CST, Mokwon University enrich 25-year partnership
In preparation for the intensive Doctor of Ministry program, students from Claremont School of Theology visit Mokwon University in Daejeon, South Korea.
As part of a 25-year partnership with Claremont School of Theology, 21 Doctor of Ministry students in Practical Theology of Conflict, Healing and Transformation recently began Spring 2023 intensive courses at Mokwon University in South Korea.
The first private university in Daejeon, South Korea, Mokwon is one of three official theological schools of The Korean Methodist Church. Mokwon has provided low-cost accommodations and facilities – classrooms, school dormitories, parking lots and outside hotels – for CST’s Intensive D. Min. students and faculty.
To launch the spring courses, the Rev. Dr. Jacob D. Kim, general secretary of the Korean Methodist Church’s General Board of Education, offered a special lecture highlighting the purpose of the board’s Premier Pastoral Leadership Program and Certificate. During the week of Jan. 10-14, Dr. Namsoon Kang focused on gender-related conflict, healing and transformation in Korean church and society as the first intensive course.
Dr. Namjoong Kim, associate professor of the Practice of Ministry and director of the Korean Doctoral Program at CST, explained the topic’s significance for church leadership. It is essential, he said, “to examine conflicts arising from social and religious gender constructions in the Korean church and society and to consider how Christian ministry may contribute to healing and liberation.”
Other classes include:
- “Interpreting Conflict, Healing and Reconciliation in the New Testament,” Jan. 16-20, 2023, Dr. Jin Seong Woo; and
- “Qualitative Research Methods and Methodologies, Conflict, Healing, and Reconciliation in the Old Testament, Trauma,” and “Spiritual Leadership,” July 2023 and January 2024, Dr. Namjoong Kim, Dr. Soo J. Kim Sweeney, Dr. K. Samuel Lee, and Dr. Hee-Soo Jung.
Upon completion of the intensive Doctor of Ministry program, Korean Methodist Church pastors receive certificates of premier pastoral leadership. “The advantage of having a certificate,” Namjoong Kim said, “is that the KMC officially acknowledges and honors the Claremont School of Theology’s Intensive D. Min. program as the KMC’s premier pastoral leadership program.”
CST encourages Korean Methodist Church and Mokwon University involvement in its Master of Divinity, Master of Arts, Doctor of Ministry and Doctor of Philosophy programs. “CST takes seriously the role [it] plays in helping prepare leaders for the Korean Methodist Church, particularly by providing continuing education opportunities for their clergy,” Namjoong Kim said. Although enrollment is not limited to pastors, participants must complete theological courses such as biblical studies, church history and Christian ethics. Applicants are also required to have three years of full-time work experience in a specialized field and a master’s degree or higher.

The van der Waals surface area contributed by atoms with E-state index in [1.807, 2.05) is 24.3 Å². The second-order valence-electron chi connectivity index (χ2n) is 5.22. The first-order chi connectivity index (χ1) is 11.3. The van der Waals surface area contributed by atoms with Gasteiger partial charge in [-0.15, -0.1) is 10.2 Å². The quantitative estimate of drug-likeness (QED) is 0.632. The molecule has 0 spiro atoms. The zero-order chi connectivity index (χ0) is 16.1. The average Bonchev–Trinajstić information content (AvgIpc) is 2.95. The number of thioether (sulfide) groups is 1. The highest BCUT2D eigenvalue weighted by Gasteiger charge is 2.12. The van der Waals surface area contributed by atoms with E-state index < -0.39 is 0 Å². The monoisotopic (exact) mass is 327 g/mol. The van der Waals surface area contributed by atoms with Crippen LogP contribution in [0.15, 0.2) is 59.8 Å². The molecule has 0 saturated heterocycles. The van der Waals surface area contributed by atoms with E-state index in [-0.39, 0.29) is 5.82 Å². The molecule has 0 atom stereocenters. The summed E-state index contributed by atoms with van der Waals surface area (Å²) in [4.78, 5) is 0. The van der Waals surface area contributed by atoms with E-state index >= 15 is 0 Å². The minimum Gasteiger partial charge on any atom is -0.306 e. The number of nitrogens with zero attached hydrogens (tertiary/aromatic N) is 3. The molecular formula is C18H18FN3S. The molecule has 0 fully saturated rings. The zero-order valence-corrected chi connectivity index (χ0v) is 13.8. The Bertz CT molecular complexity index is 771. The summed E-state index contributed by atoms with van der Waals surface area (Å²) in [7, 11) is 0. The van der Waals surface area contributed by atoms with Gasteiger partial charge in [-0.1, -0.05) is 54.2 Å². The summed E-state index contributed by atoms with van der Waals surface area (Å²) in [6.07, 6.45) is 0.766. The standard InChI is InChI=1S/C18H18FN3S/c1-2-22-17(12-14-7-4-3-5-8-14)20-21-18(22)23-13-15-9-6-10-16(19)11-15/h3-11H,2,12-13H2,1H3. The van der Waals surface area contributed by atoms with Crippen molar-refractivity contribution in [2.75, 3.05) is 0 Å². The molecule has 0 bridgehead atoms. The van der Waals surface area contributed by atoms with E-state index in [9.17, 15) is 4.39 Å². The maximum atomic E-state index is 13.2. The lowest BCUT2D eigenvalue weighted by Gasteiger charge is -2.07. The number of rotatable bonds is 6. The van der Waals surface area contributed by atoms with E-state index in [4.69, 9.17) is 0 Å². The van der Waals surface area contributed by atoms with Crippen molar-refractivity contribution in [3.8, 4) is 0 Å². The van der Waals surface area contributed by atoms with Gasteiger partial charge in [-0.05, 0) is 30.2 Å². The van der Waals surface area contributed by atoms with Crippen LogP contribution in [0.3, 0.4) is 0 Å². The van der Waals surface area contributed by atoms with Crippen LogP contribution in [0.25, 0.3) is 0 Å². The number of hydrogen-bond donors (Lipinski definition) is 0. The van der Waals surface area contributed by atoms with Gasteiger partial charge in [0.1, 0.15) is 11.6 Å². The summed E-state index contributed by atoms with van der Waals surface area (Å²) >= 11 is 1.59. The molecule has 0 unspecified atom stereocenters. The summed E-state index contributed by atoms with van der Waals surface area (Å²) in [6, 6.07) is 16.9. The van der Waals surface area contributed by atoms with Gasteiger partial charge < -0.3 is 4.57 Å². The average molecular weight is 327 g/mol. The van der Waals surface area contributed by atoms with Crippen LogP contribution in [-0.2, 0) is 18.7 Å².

He pointed out that the Doctor of Ministry in Practical Theology of Conflict, Healing and Transformation in Korean Contexts is specifically designed for Korean and Korean American religious professionals who work in Korean or other intercultural contexts. Courses are taught by faculty from CST, as well as Korean and Korean-American scholars from other theological schools.
“This program,” Namjoong Kim said, “arises from the contemporary Korean and other intercultural ministry contexts in which rapid social changes result in many forms of individual, familial, congregational and social conflicts.”
The prevalence of such conflicts in Korean and Korean-American society, he explained, results in the current burgeoning “industry” of counseling and healing ministries in Korean communities.
“Many Korean churches adopt traditional forms of healing ministry such as revivals, retreats and worship services,” he said. “These tend to be highly individualistic without accounting for the larger sociocultural context out of which these conflicts arise.” By emphasizing contextual analyses, the D. Min. program presents a critical and systematic understanding of conflicts and healing, a critical reflection of the interface between theory and praxis, and acquisition of integrated practical and theological skills and competence.
The Doctor of Ministry program comprises the equivalent of three full years of academic study (eight courses for 32 credits), including the design and completion of a project that addresses both the nature and the practice of ministry. The degree must be completed in five years.
Last year, Claremont School of Theology celebrated the new president of Mokwon University by presenting a congratulatory plaque honoring the cooperative partner school. CST President the Rev. Dr. Jeffrey Kuan presented the plaque to the Rev. Dr. Heehak Lee, the 10th president of Mokwon University. In a lecture for Mokwon students, Kuan’s topic was “Reading the Moses Narrative for Leadership in a Multicultural World.” He also conducted a student information session. Three CST alumni from Mokwon currently serve as faculty members at Mokwon University.